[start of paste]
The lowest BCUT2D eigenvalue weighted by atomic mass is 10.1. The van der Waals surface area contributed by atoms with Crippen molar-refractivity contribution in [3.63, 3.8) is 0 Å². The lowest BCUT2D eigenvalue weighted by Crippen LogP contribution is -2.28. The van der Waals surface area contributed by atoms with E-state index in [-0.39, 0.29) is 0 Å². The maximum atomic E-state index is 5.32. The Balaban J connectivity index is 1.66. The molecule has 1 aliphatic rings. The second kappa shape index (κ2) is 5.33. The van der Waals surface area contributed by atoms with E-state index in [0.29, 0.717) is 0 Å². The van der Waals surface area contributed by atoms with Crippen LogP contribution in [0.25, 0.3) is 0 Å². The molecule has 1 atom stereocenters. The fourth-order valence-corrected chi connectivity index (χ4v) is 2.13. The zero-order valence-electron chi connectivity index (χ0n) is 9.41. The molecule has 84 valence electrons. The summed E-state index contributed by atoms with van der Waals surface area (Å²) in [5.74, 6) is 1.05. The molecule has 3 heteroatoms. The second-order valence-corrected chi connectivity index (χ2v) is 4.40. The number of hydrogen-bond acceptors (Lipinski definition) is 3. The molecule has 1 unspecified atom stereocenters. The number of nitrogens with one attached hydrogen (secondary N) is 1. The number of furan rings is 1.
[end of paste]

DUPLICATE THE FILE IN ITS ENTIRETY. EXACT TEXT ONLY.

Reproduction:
The lowest BCUT2D eigenvalue weighted by atomic mass is 10.1. The van der Waals surface area contributed by atoms with Crippen molar-refractivity contribution in [3.63, 3.8) is 0 Å². The lowest BCUT2D eigenvalue weighted by Crippen LogP contribution is -2.28. The van der Waals surface area contributed by atoms with E-state index in [-0.39, 0.29) is 0 Å². The maximum atomic E-state index is 5.32. The Balaban J connectivity index is 1.66. The molecule has 1 aliphatic rings. The second kappa shape index (κ2) is 5.33. The van der Waals surface area contributed by atoms with E-state index in [0.29, 0.717) is 0 Å². The van der Waals surface area contributed by atoms with Crippen LogP contribution in [0.25, 0.3) is 0 Å². The molecule has 1 atom stereocenters. The fourth-order valence-corrected chi connectivity index (χ4v) is 2.13. The zero-order valence-electron chi connectivity index (χ0n) is 9.41. The molecule has 84 valence electrons. The summed E-state index contributed by atoms with van der Waals surface area (Å²) in [5.74, 6) is 1.05. The molecule has 3 heteroatoms. The second-order valence-corrected chi connectivity index (χ2v) is 4.40. The number of hydrogen-bond acceptors (Lipinski definition) is 3. The molecule has 1 unspecified atom stereocenters. The number of nitrogens with one attached hydrogen (secondary N) is 1. The number of furan rings is 1.